Fair point Phil although the suggestion from the Candian thesis is that 1799 is the first known printed date, so it already existed in oral tradition and for how long we’ll never know. The use of the gun brings it into the 17thC at least, but the swan maiden motif is certainly much more ancient and then there is the general supernatural aire to the song. I can’t quite see the defence standing up in court myself (although more dubious verdicts have doubtless been reached.) Maybe there was a shooting, even a hunting accident but I still supsect the swan element to be borrowed from myth and overlayed for the purposes of the drama. If anyone can find me a historical link to a trial or more details of the families mentioned I’ll be both grateful and seriously impressed.

  4. Phil says:

    OK, you’re right about it having been in oral tradition before 1799 – apart from anything else, the notes in Marrow Bones (by Steve Gardham and the late Malcolm Douglas) say that the earliest print version goes back to 1780. Marrow Bones also cites a folksong collection from 1873 which commented “it obviously commemorated a tragedy in real life”. I tend to agree (as did Malcolm and Steve) – I think the shapeshifting theme is a 20th-century red herring, laid by Bert Lloyd among others.

  5. Brian says:

    I certainly agree that the paper from the Canadian Journal for Traditional Music is well worth reading in order to understand how the Molly Bawn ballad developed. It tells us how aspects of Irish Folklore were brought into the writing of the ballad.
    What a fantastic mine of information is contained on this website. Every day there is a gem.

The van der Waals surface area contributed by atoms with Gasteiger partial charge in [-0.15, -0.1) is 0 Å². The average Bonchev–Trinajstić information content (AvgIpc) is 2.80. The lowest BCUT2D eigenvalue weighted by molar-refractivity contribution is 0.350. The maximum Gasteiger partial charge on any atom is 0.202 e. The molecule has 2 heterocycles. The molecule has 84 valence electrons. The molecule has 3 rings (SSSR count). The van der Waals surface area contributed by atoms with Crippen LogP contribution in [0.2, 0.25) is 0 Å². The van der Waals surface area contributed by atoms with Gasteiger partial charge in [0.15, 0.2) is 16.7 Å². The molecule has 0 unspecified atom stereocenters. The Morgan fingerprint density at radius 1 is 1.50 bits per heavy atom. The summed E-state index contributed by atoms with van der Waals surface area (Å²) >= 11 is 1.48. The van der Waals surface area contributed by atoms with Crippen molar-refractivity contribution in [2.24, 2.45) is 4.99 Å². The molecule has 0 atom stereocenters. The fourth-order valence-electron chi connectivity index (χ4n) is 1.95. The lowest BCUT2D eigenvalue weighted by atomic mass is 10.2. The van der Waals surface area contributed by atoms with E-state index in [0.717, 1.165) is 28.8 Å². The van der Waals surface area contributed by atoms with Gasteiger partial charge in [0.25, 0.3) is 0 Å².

6. Phil says:

    Forgot to say – great performance!

  7. admin says:

    Brian I thought it interesting too and am glad that you’re enjoying this. I guess the article also backs up Phil’s points,certainly the conclusion is shared. I’m quite happy to cede to those more sage than I on the matter, albeit with the mythology looming large over this tale, which surely can’t be entirely coincidental.

  8. Jo Breeze says:

    More about Polly Vaughn from the Vaughan Williams Memorial Library at the English Folk Dance and Song Society.

    There are 2 records of the exact spelling Polly Vaughn in the Library, both collected in the USA.

    http://tinyurl.com/pollyvaughn1

    We used the Roud number to cross reference against different titles for the song. When searched on Roud No. 166, this rises to 179 records! The song of course goes under variants of the name (Polly Vaughan, Molly Vaughan, Molly Bawn etc) but also titles such as ‘As Jimmie Went A-Hunting’, ‘Johnny Randle’ and more.

    http://tinyurl.com/pollyvaughn2

    If you wish to see more detail on each record, change the ‘output’ to ‘record’ and press ‘submit query’.

    There are 7 records of the song when searched under Roud number in the Take 6 archives, collected by George Gardiner and Henry Hammond.

    To find these go to http://library.efdss.org/archives/cgi-bin/search.cgi enter “166” into the first empty field, select ‘Roud number’ from the drop down menu ‘all fields’ and press ‘submit search’.